Sunday, October 10, 2010

"Candyman" number 7

From IMDb like always
Helen Lyle is a student who decides to write a thesis about local legends and myths. She visits a part of the town, where she learns about the legend of the Candyman, a one-armed man who appears when you say his name five times, in front of a mirror. Of course, Helen doesn't believe all this stuff, but the people of the area are really afraid. When she ignores their warnings and begins her investigation in the places that he is rumored to appear, a series of horrible murders begins. Could the legend be true?
Starring Virginia Madsen, Tony Todd, Xander Berkeley, and Kasi Lemmons. The movie was released in 1992, directed Bernard Rose from a story by the great Clive Barker.
Helen Lyle is an smart young woman who is working, with her good friend Bernadette Walsh, on a master's thesis involving modern folklore. Her husband, Trevor, is a university professor, of whom she suspects infidelity with one of his younger students, and we suspect her home life isn't quite satisfying, despite the fact that she seems to be very much in love with Trevor.  The first time we see this man laughing and obviously pressing himself up against the student I tasted bile in my mouth, what a disgusting person.

Helen and Bernie have been interviewing numerous people about various 'urban legend' type stories. One young woman tells them a story about "Candyman", a mythical being who has a hook instead of a right hand. The legend goes that Candyman will appear behind you if you say his name five times while looking in a mirror (just like the legend of Bloody mary). As Helen reviews the recorded conversation in an empty classroom one night at the university, a cleaning woman overhears the story about Candyman and remarks on it. She calls in another cleaning woman, who tells Helen about the murders that have taken place in Cabrini-Green, the low income housing project where she lives. The people of Cabrini-Green have attributed the deaths to Candyman, as the victims have been butchered with a weapon determined to be a hook. The mention of the murders leads Helen to research it in archived newspapers, and she finds out the names of the victims. Even more intriguing to her is the fact that her own apartment building was designed exactly like Cabrini-Green; she learns that it was intended as another housing development, but eventually the idea was scrapped when the developers realized that the location was too desirable; Helen and Bernie theorize that the white developers relocated the housing project to a more forbidding area that would keep the ghetto separated from the rest of the city. Helen is aware that the units in her building are connected to one another through the medicine chests in the bathrooms; when removed, they reveal a small space that links the apartments together. Helen knows that Cabrini-Green's apartments must be the same, and that the stories of Candyman coming out of the medicine chest could indicate a human assailant who had also made this discovery.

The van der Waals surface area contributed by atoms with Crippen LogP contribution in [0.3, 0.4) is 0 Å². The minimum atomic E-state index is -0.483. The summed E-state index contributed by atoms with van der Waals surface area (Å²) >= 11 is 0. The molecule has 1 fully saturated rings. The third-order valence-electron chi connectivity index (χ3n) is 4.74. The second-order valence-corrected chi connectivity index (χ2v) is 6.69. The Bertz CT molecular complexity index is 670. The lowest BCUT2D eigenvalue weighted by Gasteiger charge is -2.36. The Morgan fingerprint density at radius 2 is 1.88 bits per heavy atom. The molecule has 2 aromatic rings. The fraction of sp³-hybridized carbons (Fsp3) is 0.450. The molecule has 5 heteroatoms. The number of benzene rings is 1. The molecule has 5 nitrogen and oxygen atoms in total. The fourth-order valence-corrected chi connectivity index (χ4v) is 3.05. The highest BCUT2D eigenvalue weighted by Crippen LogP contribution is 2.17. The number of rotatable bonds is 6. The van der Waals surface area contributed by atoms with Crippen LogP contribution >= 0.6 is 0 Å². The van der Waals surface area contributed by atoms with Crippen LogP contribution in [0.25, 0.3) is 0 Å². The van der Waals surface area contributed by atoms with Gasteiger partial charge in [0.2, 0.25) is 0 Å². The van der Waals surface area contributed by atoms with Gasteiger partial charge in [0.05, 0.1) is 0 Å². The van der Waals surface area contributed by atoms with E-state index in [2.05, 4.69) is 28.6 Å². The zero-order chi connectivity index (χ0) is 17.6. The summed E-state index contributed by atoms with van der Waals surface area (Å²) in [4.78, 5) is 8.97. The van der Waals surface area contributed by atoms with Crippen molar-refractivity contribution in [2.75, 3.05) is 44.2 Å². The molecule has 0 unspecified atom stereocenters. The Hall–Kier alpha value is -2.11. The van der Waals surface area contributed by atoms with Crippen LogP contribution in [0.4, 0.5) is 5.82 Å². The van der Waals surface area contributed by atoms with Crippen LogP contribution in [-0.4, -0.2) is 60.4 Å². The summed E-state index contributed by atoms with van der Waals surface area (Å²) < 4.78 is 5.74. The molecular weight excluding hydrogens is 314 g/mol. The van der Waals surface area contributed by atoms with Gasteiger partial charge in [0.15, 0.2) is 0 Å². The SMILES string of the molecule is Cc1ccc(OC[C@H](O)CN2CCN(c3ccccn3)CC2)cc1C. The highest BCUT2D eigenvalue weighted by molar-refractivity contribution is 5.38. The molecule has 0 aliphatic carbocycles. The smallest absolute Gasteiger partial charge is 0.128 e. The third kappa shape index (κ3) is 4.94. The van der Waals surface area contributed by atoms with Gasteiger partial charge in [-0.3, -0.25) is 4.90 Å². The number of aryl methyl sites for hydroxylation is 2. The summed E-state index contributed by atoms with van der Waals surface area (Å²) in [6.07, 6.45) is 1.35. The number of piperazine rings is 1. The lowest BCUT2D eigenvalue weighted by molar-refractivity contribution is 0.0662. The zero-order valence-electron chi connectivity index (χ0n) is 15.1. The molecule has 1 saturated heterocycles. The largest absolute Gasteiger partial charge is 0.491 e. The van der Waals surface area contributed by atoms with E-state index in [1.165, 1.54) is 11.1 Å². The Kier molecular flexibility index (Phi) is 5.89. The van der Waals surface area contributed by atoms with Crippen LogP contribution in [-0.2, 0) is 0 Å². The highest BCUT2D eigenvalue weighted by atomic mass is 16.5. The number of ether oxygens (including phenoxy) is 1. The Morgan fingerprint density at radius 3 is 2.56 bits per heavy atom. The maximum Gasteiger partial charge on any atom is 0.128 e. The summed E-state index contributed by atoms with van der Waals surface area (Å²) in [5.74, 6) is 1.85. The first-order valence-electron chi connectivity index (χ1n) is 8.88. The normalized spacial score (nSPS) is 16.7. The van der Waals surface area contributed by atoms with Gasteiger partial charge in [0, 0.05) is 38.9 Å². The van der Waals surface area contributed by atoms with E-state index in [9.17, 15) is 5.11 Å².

With Bernadette in tow, she visits Cabrini-Green and finds the apartment of one of the murder victims; on the other side of the medicine chest is a strange lair, with holes in the wall and elaborate graffiti-style artwork depicting a large man's head with a hole in the wall for a mouth. Helen is fascinated by it, as well as the fact that an altar appears to have been constructed there as well, with candy left behind as an offering.

Helen and Bernie meet Anne-Marie McCoy, the neighbor of the deceased victim. Anne-Marie is initially hostile to them, as she feels the presence of white people in the all-black housing development indicates nothing but trouble (Bernie herself is black, but Helen is white, and the tenants they meet on the way inside mistake them for police officers). But eventually Anne-Marie softens and invites them into her apartment. Helen is taken by Anne-Marie's baby boy, Anthony, admitting she would like to have a child of her own one day. Anne-Marie says that she is determined to make a better life for her son, one that does not involve Cabrini-Green or the drug-dealing youths that loiter on its grounds.

While at dinner one night with Bernie, Trevor, and a few of Trevor's colleagues, Helen makes the mistake of baiting Philip, a snobbish folklore expert, by mentioning her thesis project. Philip attempts to belittle Helen by telling her that he's already written an essay about Candyman. Philip shares with her Candyman's strange back story, revealing that he was the son of a slave who had come into a great deal of wealth due to an invention that became hugely successful. Candyman grew up well-schooled and comfortable, and was a prodigious artist who was in high demand among the wealthy to paint their portraits. Eventually Candyman had an affair with the daughters of one of his wealthy white clients, and when she became pregnant the man exacted a horrible revenge on Candyman. He sent hired goons to attack Candyman, cutting off his right hand, stripping him nude, and smearing him with the honeycomb of a hive of angry bees. He was killed by the numerous bee stings. Philip claims that it all took place on the site where Cabrini-Green now stands.